Hands off my remote!

Lena Rivers is a Sacramento freelance writer

Like anyone else, I enjoy a good TV show, but they are rare. The “reality” shows are everywhere, and there is always some endearing little sitcom, complete with canned laughter to fill a void. Imagine how delighted I was when the show The Book of Daniel aired. The characters were different, and the acting was excellent.

I especially loved the way the show portrayed Jesus Christ: soft-spoken and forgiving. The mother had a few martinis in a day, so she was considered an alcoholic. Hello! I have been a recovering drunk for 18 years, and I didn’t see her as a drunk. The surviving twin son was gay. Oh, horrors!

The adopted Asian-American son was in love with a girl in the church and didn’t want to wait to marry her to have sex with her. And it’s a good thing, because her parents were prejudiced and wanted her to marry a nice white boy. Great “Christian” attitude! Then there was the daughter, who sold marijuana to buy her computer programs so that she could animate her cartoon. There’s a wealth of young people who sell grass for school supplies. But this country simply sticks its head in the sand to ignore these problems!

Then the American Family Association (AFA), with its “holier than thou” arm, reached out and yanked the program off the air! This organization, headed by the Rev. Donald Wildmon and claiming to be supporting “traditional family values,” orchestrated a campaign against The Book of Daniel before the first episode even aired. Who needs a remote when the AFA will change the program for me?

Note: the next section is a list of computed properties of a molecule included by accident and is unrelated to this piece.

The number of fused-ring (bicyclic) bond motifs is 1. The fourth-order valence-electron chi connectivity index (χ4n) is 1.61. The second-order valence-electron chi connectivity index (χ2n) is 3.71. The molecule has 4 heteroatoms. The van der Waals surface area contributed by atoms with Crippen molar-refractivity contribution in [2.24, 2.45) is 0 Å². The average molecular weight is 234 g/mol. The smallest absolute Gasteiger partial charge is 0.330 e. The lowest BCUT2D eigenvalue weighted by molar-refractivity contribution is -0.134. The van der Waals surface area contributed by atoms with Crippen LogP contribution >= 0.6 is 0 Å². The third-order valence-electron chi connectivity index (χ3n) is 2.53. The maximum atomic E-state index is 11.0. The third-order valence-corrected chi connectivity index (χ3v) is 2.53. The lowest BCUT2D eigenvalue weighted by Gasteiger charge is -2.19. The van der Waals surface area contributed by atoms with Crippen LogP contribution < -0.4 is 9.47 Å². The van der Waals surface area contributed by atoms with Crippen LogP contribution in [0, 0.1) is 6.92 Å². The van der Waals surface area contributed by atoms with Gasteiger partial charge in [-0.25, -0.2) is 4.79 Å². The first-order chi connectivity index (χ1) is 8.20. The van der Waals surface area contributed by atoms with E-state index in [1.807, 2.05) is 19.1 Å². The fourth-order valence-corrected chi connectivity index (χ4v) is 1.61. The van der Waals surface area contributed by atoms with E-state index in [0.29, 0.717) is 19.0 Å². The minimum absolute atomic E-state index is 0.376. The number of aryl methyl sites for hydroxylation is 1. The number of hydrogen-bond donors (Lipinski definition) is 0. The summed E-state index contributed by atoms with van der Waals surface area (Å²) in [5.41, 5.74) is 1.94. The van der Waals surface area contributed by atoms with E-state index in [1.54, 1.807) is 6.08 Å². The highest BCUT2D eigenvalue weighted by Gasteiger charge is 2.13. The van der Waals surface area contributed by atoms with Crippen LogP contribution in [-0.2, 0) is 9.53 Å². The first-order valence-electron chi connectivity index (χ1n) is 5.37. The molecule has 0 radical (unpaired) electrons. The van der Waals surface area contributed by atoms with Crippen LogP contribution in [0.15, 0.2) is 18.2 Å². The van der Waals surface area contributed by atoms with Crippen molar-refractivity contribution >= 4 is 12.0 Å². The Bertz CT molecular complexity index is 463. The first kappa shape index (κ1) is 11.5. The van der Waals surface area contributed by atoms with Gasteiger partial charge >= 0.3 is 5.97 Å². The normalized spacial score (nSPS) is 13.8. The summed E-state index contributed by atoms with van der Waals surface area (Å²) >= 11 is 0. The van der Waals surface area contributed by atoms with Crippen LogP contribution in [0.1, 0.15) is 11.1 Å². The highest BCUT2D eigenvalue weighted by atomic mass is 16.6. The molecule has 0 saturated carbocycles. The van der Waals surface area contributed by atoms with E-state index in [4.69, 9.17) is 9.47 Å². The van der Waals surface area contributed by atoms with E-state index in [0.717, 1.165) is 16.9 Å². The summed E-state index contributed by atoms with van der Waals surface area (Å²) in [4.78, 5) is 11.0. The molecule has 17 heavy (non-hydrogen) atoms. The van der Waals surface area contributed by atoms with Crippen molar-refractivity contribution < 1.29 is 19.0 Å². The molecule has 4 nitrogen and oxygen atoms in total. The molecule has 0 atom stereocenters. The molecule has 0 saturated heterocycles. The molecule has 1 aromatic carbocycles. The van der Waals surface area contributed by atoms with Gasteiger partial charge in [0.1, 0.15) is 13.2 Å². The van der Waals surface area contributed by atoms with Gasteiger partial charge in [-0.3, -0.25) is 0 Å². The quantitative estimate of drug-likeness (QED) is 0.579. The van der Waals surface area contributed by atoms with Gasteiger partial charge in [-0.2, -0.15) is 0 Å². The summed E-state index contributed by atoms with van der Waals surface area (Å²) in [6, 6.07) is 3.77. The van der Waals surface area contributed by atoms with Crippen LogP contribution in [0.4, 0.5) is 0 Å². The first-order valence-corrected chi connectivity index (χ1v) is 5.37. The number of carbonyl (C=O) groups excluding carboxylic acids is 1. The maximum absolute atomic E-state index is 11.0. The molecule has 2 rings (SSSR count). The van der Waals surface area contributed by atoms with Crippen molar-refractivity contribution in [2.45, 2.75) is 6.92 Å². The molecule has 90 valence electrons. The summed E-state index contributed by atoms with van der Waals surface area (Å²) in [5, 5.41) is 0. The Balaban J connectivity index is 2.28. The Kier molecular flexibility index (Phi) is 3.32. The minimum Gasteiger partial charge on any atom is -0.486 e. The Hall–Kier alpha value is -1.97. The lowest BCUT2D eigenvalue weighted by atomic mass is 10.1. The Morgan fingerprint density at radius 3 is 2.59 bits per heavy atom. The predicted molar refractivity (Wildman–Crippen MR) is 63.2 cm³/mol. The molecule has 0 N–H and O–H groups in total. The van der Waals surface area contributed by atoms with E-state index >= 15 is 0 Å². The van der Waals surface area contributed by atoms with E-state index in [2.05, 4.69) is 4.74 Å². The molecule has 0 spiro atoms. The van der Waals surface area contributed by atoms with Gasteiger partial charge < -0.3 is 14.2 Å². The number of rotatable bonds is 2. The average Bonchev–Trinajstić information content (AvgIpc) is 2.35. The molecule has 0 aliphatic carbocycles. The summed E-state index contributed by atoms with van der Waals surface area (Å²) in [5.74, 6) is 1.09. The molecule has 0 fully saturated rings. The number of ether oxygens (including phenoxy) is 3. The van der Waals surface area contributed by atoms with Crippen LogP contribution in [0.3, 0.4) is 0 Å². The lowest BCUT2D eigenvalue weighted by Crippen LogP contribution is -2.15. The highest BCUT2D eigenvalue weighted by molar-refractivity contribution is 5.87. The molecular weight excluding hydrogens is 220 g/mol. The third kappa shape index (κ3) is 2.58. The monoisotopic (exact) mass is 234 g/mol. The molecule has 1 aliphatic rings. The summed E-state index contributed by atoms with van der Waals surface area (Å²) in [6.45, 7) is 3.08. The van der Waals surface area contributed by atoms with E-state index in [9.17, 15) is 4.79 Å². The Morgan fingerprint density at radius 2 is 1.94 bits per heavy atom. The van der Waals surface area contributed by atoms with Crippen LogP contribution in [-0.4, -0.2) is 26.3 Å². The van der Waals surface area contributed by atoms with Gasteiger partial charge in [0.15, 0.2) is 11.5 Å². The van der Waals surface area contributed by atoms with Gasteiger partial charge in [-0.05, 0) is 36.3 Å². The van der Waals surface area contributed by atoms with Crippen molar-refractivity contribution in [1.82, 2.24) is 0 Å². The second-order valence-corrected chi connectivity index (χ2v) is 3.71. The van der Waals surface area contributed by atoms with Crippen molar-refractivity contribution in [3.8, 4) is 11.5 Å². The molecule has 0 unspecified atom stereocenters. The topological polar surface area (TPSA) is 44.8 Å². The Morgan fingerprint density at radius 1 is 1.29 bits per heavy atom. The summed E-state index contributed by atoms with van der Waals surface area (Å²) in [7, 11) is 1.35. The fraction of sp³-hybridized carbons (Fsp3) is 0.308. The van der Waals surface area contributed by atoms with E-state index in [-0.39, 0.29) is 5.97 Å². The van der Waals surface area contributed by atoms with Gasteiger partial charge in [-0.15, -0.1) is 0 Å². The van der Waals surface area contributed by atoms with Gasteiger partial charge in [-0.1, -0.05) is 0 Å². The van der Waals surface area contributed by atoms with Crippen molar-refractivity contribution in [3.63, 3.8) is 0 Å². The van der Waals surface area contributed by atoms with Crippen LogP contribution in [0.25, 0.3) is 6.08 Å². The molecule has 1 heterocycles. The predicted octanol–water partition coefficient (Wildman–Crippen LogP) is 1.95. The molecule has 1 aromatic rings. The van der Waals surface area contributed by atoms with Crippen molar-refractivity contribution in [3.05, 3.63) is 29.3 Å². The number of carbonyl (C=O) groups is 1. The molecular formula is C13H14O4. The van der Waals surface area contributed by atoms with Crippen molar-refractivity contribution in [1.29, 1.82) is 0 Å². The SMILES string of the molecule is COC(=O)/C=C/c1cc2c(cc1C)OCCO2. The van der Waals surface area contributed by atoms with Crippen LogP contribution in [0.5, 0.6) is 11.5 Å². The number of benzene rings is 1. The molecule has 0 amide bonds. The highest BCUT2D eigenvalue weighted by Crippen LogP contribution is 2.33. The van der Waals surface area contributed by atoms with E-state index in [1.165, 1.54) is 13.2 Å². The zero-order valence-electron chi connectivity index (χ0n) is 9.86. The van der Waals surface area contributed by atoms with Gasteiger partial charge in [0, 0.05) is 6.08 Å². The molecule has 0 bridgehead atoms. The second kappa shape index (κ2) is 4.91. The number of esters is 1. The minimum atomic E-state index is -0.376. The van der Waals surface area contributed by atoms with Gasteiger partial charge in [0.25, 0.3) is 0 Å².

I ask you, what happened to the “traditional family value” of free choice? Where did these people get the right to decide what you or I should be allowed to see? Do they get to say what we can and cannot watch? I don’t think so!

What will be next? Will CSI: Crime Scene Investigation be taken off because it is too graphic and violent? Wait—no, the problem seems to be with a soft-spoken and forgiving Jesus, not with graphic violence.

I think I speak for many—including my “traditional family”—when I say, “I can make decisions for myself on what to watch!”